• entries
    627
  • comments
    1447
  • views
    1008369

The Internet is Stealing Your Brains

Sign in to follow this  

134 views

So I was doing the rounds of the blogs and such that I follow regularly, and an interesting question arose. I'm really tempted to make a joke about a train of thought hitting me, or something like that, so I'd probably best shut up and get to the thought itself.


The question is deceptively simple: what makes these blog thingies so attractive? Why are they fun to read? The obvious answer, of course, is that they provide us a way to hear the opinions and musings of other people, who (in all probability) we will never meet in real life. But that inherently is nothing novel; various media have been doing that for centuries. The potency of the Internet as a communications forum is that it lets us choose who we listen to - and gives us a tremendous selection.

Consider a newspaper 20 years ago. In all but a small percentage of the larger urban areas of the country, if you didn't like the editorial slant of your local paper, you had two options: bitch about it every morning over your coffee and bagel, or stop reading the paper. The choice was pretty limited. Compare that to the almost ludicrous proliferation of blogs and other personal web outlets of that ilk.


What blogging has done for us is provide a way to pool tremendous amounts of stuff that various people are burbling. This gives us a giant puddle of burble, which we then filter to find stuff that interests us (purportedly this is done by pouring the burble into a series of tubes). Once we locate compatible burbles, we deliver them intravenously using something called an RSS feed. It's all gloriously technological and very trendy.

It may be tempting to suppose that, in this era of informational overflow, we are somehow more educated, open-minded, well-read, or sexy for having read a dozen blogs each morning. I mean, if reading one newspaper gives you X points in the well-read/open-minded/sexy game, reading a dozen blogs must be at least five times better, right? There's bound to be more diversity of opinion and subject matter. Replace "newspaper" with "television news channel" and the factor might spike as high as... well, my calculator crapped out with some error about "infinity", but we'll assume the factor is pretty high.


But is that really true? Are we actually increasing our knowledgeability? Are we genuinely broadening our horizons? Or are we actually doing ourselves a disservice by simultaneously narrowing our views and convincing ourselves that we're doing just the opposite?

Try a quick thought experiment. Suppose you're surfing, say, Reddit, and find a link to Foo's Blog and Grill. It's got a high score, so it must be pretty good, right? You click over to Foo's and start reading. The first entry strikes you a bit odd, but hey, everyone has off days, and this was ranked #5 on Reddit, so it must be good. The second entry is no improvement. By the fifth entry in the archives, you're totally offended - not just offended, but genuinely pissed, and you've already dug out your knife collection and sharpened half of them before you realize that you have no way to find out where Foo lives.

So, do you: (A) bookmark Foo's Bar and Grill as an outlet for conflicting opinions with your own, and a remarkably good way to expand your views on the world, or (B) close the site, rate it down on Reddit, and flame the shit out of everyone you can find who does not express extreme loathing for Foo?


If you're like me, your tendency is more towards (B) than (A). (Actually, if you're like me, you don't even get that far - you realize that you're a programmer, dammit, and you can find out where Foo lives. When you return from brutally murdering Foo three days later, you discover that the power went out while you were away. After rebooting, Foo's site is of course no longer displayed on your machine, and you promptly forget about it forever. But then again, I'm pretty screwed up, so I don't really expect you to be like me. I'd be flattered if you were, though.)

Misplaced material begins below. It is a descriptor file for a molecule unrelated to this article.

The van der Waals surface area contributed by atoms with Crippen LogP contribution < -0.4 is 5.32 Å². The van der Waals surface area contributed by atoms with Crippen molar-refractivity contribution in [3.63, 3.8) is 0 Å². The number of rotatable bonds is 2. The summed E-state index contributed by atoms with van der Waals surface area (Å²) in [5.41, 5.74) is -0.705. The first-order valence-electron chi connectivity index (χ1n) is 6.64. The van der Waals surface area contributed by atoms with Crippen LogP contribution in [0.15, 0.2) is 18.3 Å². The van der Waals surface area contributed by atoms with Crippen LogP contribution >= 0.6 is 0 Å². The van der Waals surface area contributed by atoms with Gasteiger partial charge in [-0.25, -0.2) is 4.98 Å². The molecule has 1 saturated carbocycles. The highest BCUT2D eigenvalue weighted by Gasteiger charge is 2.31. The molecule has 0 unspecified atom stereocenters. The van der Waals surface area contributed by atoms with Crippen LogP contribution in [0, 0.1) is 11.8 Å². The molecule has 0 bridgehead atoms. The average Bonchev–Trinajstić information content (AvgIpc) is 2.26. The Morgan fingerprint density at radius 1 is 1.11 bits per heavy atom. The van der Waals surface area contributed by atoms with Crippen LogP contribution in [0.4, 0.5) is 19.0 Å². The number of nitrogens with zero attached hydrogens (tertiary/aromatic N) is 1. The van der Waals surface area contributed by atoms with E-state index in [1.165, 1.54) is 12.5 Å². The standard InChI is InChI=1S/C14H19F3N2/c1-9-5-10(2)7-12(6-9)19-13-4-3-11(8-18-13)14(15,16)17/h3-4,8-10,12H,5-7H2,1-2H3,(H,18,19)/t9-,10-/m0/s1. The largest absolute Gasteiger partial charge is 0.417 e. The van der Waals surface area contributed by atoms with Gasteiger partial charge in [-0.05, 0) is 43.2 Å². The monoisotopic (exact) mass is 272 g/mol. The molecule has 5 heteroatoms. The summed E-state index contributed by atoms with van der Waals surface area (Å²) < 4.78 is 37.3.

What does this reveal about us? Actually, it mostly just reveals that people are self-absorbed scum and prefer hearing things we agree with. That's not news, at least not to certified members of the Pessimistic Cynics Society. What's more interesting is the intellectual dishonesty.

Now, I'm going to go out on a limb here and just invent some stuff. I don't know this for sure, but it came to mind, and it seems plausible. More importantly, it makes for good reading, even though it's total fictional crap. So take it how you will. That said, I theorize that most (if not pretty much all) people spend at least part of their blog-reading time convinced that they're expanding their horizons, when in fact chances are they're doing the opposite.

What's more enjoyable, reading a blog full of stuff that sounds like ignorant drivel, or reading a blog from someone who has made themself appear to be very respectable, and finding (amazingly!) that you agree about all kinds of stuff? Aside from the occasional fun of flaming people who are clearly morons, I think it's far more rewarding on a fundamental level to experience the latter. Most successful bloggers have done a great job of overinflating themselves, and convincing people that they're important and have lots of important things to say. After all, that's why we snagged their RSS feed. So if you're reading Joe's blog, and you really respect Joe because he's just this incredibly awesome, smart, and good-looking guy, aren't you going to feel good when you discover that Joe happens to agree with your opinion?

It's a shot of happy-juice for the ego. In fact, it's an age-old human tradition. It comes in many forms, most of which are considered reprehensible by society, but pretty much everyone does it to some degree. It's nothing more or less than the same psychological reward of being a suckup.